Estonia has used internet voting for the last five elections and an increasing number of people are using the internet to vote with the 2011 parliamentary elections seeing almost one in four people vote via the internet.
Election I-votes % of total vote
2005 Local elections 9,287 1.85%
2007 Parliament election 30,275 5.45%
2009 European Parliament 58,669 14.70%
2009 Local elections 104,313 15.74%
2011 Parliament election 140,846 24.27%
I know most of you likely know nothing about Estonia, so here is a quick run down of the country:
- Estonia is a country about the size of Vancouver Island with a population of about 1,300,000 people.
- It is located on the Baltic Sea south of Finland, west of Russia and north of Latvia.
- It became independent in 1918 but then was occupied by the Soviet Union in 1940, Germany from 1941 to 1944, and then the Soviet Union again from 1944 to 1991.
- It is a technologically advanced country with an average of 1.5 mobile phones per person and many strong innovative software firms. By 2015 everyone in the country will have access to wideband internet with two way data transmission of 100Mbits at the bottom end to 2.5Gbits at the top end, most people will get the top end speed which is 7 to 25 times faster than the broadband we have here in Victoria.
How It Works:
You need to download an app for the Vabariigi Valimiskomisjon. This app encrypts the vote effectively making it a sealed envelope. The voter then attaches their digital signature to the encrypted data. After the polls close on election day the encrypted files are separated from the digital signature and counted.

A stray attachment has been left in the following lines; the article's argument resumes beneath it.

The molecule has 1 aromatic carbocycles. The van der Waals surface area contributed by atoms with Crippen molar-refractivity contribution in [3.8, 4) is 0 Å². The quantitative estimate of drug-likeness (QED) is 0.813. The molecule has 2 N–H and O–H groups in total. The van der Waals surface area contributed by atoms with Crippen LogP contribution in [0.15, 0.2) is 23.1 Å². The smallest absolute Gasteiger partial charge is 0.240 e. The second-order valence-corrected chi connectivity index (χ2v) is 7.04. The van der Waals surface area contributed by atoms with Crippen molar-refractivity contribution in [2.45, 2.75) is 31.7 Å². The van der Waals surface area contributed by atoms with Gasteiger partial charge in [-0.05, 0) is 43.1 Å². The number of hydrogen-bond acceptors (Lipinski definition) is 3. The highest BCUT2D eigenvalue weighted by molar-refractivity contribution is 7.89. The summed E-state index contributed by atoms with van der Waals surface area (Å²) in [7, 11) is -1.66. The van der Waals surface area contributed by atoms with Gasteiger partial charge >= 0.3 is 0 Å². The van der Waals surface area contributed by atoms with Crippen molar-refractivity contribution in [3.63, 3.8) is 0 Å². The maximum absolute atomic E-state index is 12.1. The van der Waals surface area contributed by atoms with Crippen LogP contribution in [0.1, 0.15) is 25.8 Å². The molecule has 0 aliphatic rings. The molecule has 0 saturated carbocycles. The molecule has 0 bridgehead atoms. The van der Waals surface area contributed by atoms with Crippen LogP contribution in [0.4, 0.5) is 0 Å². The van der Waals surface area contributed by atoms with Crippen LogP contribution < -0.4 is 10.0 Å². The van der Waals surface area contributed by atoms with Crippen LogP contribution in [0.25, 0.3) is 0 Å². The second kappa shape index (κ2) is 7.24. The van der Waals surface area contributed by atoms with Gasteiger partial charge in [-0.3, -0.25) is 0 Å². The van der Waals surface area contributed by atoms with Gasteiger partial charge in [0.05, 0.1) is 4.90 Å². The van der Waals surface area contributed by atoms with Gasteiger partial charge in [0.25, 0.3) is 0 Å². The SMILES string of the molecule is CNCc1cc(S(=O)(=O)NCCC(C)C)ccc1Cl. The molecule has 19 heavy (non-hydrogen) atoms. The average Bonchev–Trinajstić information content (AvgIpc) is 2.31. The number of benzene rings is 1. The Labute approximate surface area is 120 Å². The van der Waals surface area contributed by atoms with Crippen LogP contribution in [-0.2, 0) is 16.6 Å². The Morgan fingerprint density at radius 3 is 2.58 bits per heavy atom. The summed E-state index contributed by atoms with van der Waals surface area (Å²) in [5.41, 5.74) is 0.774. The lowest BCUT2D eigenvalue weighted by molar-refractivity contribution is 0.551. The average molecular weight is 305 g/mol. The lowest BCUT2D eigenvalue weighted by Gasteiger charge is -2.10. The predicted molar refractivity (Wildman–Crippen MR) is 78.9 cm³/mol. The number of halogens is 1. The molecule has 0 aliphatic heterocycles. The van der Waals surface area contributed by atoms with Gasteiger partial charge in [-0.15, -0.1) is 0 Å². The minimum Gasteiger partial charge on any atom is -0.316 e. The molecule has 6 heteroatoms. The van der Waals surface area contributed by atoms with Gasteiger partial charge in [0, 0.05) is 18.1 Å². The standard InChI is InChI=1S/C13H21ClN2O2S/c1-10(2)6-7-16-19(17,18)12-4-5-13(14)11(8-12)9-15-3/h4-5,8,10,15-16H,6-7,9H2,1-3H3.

You can use I-voting from the 10th day to the 4th day prior to the general election day. You can vote multiple times but only your last vote is counted. When you vote again you erase your previous vote. You can still go to the polling both on election day and cast a ballot which then erases you I-vote.
In Estonia everyone in the country has a government issued ID card which comes with two PIN codes. You need a smart card reader attached to your computer. You insert your ID card into the smart card reader which allows you to download the app. You then enter your first PIN and you get your candidates you can vote, you then vote. This encrypted data is then connected to your digital signature which you confirm through your second PIN.
Is it safe?
In 2007 Estonia was the target of the first and most serious international cyber attack against a government. The attacks originated in Russia but Russia has denied being formally responsible for them. The voting system was not compromised. Even though there have been various active campaigns by Russia to overtly and covertly influence Estonia, since 2007 there have been no examples of any breech of security in the system.
Instead of spending a lot of time talking, BC should simply hire the Estonians to set up the system here, though that would have to be for the 2017 election.